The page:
Story last updated at 1/14/2009 - 10:51 am
JUNEAU - Sealaska Heritage Institute (SHI) has posted a searchable catalog of its archival collections on the Internet, a major breakthrough that will help researchers easily sort out what types of materials the institute houses.
The institute also has just started to add its book collection to the local library consortium's searchable database, making it the only private library to do so. The projects are part of an effort to foster greater scholarship on the Tlingit, Haida, and Tsimshian cultures of Southeast Alaska, said SHI Archivist Zachary Jones.
"There's a lot of opportunity for study because some aspects are unstudied. I think there are a lot of dated studies that need to be revised, and it's only by looking at these fresh sources that people can get the information to rewrite history," Jones said.
Before the archival catalog went online, people had to physically go to the institute's Special Collections Research Center in Juneau to peruse it. The change allows people to search and view the catalog on the Internet.
"People can do a keyword search, they can search by topic, they can browse search, they can do a handful of things, they can just look at things by genre, say they wanted to look at what recordings we had, they could look at all the recordings in a list," Jones said.
The holdings include approximately 25,000 photographs, roughly 1,000 cultural objects, nearly 2,500 media items, thousands of books and more than 1,000 linear feet of manuscript material that document the history, culture, heritage and language of the Tlignit, Haida and Tsimshian.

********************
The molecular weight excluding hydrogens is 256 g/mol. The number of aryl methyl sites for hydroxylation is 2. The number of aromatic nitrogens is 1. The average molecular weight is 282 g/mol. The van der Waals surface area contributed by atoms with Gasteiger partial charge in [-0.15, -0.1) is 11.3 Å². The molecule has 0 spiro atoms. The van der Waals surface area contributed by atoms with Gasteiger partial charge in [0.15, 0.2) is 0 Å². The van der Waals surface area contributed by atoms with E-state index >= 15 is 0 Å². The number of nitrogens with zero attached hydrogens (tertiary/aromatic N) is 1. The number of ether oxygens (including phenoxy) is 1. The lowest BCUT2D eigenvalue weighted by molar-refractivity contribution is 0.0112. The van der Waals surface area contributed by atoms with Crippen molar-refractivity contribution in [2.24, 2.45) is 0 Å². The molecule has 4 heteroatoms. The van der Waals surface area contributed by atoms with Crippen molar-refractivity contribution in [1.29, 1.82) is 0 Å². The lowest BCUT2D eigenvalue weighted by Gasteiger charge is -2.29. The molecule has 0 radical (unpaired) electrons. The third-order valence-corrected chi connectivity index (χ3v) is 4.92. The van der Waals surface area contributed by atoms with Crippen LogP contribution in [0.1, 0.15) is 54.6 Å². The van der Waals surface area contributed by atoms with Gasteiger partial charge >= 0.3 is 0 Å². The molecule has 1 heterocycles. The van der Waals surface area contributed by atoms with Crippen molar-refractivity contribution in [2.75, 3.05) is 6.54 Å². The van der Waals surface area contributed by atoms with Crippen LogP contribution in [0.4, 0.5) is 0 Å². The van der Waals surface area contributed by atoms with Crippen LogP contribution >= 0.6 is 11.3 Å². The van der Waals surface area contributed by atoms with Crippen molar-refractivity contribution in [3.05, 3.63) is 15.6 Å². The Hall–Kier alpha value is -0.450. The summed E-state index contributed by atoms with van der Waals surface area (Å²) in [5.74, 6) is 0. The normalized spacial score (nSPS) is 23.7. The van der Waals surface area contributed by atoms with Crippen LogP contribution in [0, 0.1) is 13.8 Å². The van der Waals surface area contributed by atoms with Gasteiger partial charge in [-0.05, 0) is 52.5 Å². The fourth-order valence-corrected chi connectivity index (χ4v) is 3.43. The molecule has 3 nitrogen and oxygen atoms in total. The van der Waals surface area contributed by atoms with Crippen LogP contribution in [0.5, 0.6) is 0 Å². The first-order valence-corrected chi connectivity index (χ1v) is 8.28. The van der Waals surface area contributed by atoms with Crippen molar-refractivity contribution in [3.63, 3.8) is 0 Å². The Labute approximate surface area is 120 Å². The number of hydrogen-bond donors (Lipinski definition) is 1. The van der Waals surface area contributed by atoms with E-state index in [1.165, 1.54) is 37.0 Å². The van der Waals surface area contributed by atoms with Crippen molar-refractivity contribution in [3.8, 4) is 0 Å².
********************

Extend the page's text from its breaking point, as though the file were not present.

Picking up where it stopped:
The institute also is adding a catalog of its book collection to the Capital Cities Library Information Center (CCLIC), so Sealaska Heritage Institute will show up as a facility that has particular books when people search the CCLIC system.
"We have around 3,000 publications. They date from the late 1800s to the present and they all focus on Tlingit, Haida and Tsimshian or Northwest Coast studies in general," Jones said.
The catalogs will produce lists of the institute's holdings. Patrons still will have to go the Special Collections Research Center to view the materials and books. The center is located at Sealaska Heritage Institute at Sealaska Plaza. The center is open 8:15 am-4:15 pm weekdays (closed from noon-1pm). The database links are posted at www.sealaskaheritage.org/collection/research.htm
SHI is a Native nonprofit established in 1980 to administer educational and cultural programs for Sealaska, a regional Native corporation formed under the Alaska Native Claims Settlement Act. The institute's mission is to perpetuate and enhance Tlingit, Haida and Tsimshian cultures. Language revitalization is a priority of SHI.
Visit the Sealalaska Heritage Institute online at sealalaskaheritage.org.